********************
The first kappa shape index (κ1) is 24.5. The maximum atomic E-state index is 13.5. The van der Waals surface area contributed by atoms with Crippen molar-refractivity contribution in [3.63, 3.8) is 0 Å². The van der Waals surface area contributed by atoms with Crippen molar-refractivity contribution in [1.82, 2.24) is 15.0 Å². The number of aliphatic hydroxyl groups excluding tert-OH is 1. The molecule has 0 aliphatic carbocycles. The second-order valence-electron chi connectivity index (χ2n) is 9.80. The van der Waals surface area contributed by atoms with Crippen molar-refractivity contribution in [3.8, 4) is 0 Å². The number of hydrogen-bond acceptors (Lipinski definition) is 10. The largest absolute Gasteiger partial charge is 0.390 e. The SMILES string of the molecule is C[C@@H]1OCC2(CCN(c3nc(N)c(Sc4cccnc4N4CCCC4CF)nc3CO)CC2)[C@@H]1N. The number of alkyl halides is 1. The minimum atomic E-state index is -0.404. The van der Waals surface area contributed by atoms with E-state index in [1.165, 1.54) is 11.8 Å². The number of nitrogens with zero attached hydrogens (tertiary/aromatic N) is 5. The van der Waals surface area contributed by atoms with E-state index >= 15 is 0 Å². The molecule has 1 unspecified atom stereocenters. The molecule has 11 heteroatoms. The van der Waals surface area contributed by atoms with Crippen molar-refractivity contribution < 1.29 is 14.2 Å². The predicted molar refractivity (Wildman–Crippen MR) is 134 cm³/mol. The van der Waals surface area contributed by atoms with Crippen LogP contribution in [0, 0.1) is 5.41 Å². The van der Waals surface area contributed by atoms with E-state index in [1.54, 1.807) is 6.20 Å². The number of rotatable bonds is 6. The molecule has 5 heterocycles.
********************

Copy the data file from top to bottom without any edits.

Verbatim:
The first kappa shape index (κ1) is 24.5. The maximum atomic E-state index is 13.5. The van der Waals surface area contributed by atoms with Crippen molar-refractivity contribution in [3.63, 3.8) is 0 Å². The van der Waals surface area contributed by atoms with Crippen molar-refractivity contribution in [1.82, 2.24) is 15.0 Å². The number of aliphatic hydroxyl groups excluding tert-OH is 1. The molecule has 0 aliphatic carbocycles. The second-order valence-electron chi connectivity index (χ2n) is 9.80. The van der Waals surface area contributed by atoms with Crippen molar-refractivity contribution in [3.8, 4) is 0 Å². The number of hydrogen-bond acceptors (Lipinski definition) is 10. The largest absolute Gasteiger partial charge is 0.390 e. The SMILES string of the molecule is C[C@@H]1OCC2(CCN(c3nc(N)c(Sc4cccnc4N4CCCC4CF)nc3CO)CC2)[C@@H]1N. The number of alkyl halides is 1. The minimum atomic E-state index is -0.404. The van der Waals surface area contributed by atoms with E-state index in [1.165, 1.54) is 11.8 Å². The number of nitrogens with zero attached hydrogens (tertiary/aromatic N) is 5. The van der Waals surface area contributed by atoms with E-state index >= 15 is 0 Å². The molecule has 1 unspecified atom stereocenters. The molecule has 11 heteroatoms. The van der Waals surface area contributed by atoms with Crippen molar-refractivity contribution < 1.29 is 14.2 Å². The predicted molar refractivity (Wildman–Crippen MR) is 134 cm³/mol. The van der Waals surface area contributed by atoms with Crippen LogP contribution in [0, 0.1) is 5.41 Å². The van der Waals surface area contributed by atoms with E-state index in [1.54, 1.807) is 6.20 Å². The number of rotatable bonds is 6. The molecule has 5 heterocycles.